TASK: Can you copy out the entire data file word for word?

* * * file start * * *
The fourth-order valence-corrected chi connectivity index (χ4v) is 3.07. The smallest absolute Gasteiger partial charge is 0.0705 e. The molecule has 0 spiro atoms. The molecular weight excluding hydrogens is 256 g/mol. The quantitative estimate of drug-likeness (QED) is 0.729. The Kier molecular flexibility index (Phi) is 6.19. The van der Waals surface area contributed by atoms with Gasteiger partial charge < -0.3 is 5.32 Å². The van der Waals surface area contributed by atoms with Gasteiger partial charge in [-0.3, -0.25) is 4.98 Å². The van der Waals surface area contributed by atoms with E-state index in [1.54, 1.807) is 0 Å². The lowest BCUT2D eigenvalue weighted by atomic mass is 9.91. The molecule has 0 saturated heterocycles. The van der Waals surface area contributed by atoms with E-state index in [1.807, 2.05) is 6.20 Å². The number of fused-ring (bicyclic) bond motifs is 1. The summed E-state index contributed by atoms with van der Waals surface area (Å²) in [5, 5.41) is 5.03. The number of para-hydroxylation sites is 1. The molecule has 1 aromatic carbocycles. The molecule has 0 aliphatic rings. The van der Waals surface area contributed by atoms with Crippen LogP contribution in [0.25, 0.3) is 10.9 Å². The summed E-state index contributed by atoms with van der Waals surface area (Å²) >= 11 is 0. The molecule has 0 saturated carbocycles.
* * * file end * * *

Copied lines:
The fourth-order valence-corrected chi connectivity index (χ4v) is 3.07. The smallest absolute Gasteiger partial charge is 0.0705 e. The molecule has 0 spiro atoms. The molecular weight excluding hydrogens is 256 g/mol. The quantitative estimate of drug-likeness (QED) is 0.729. The Kier molecular flexibility index (Phi) is 6.19. The van der Waals surface area contributed by atoms with Gasteiger partial charge < -0.3 is 5.32 Å². The van der Waals surface area contributed by atoms with Gasteiger partial charge in [-0.3, -0.25) is 4.98 Å². The van der Waals surface area contributed by atoms with E-state index in [1.54, 1.807) is 0 Å². The lowest BCUT2D eigenvalue weighted by atomic mass is 9.91. The molecule has 0 saturated heterocycles. The van der Waals surface area contributed by atoms with E-state index in [1.807, 2.05) is 6.20 Å². The number of fused-ring (bicyclic) bond motifs is 1. The summed E-state index contributed by atoms with van der Waals surface area (Å²) in [5, 5.41) is 5.03. The number of para-hydroxylation sites is 1. The molecule has 1 aromatic carbocycles. The molecule has 0 aliphatic rings. The van der Waals surface area contributed by atoms with Crippen LogP contribution in [0.25, 0.3) is 10.9 Å². The summed E-state index contributed by atoms with van der Waals surface area (Å²) >= 11 is 0. The molecule has 0 saturated carbocycles.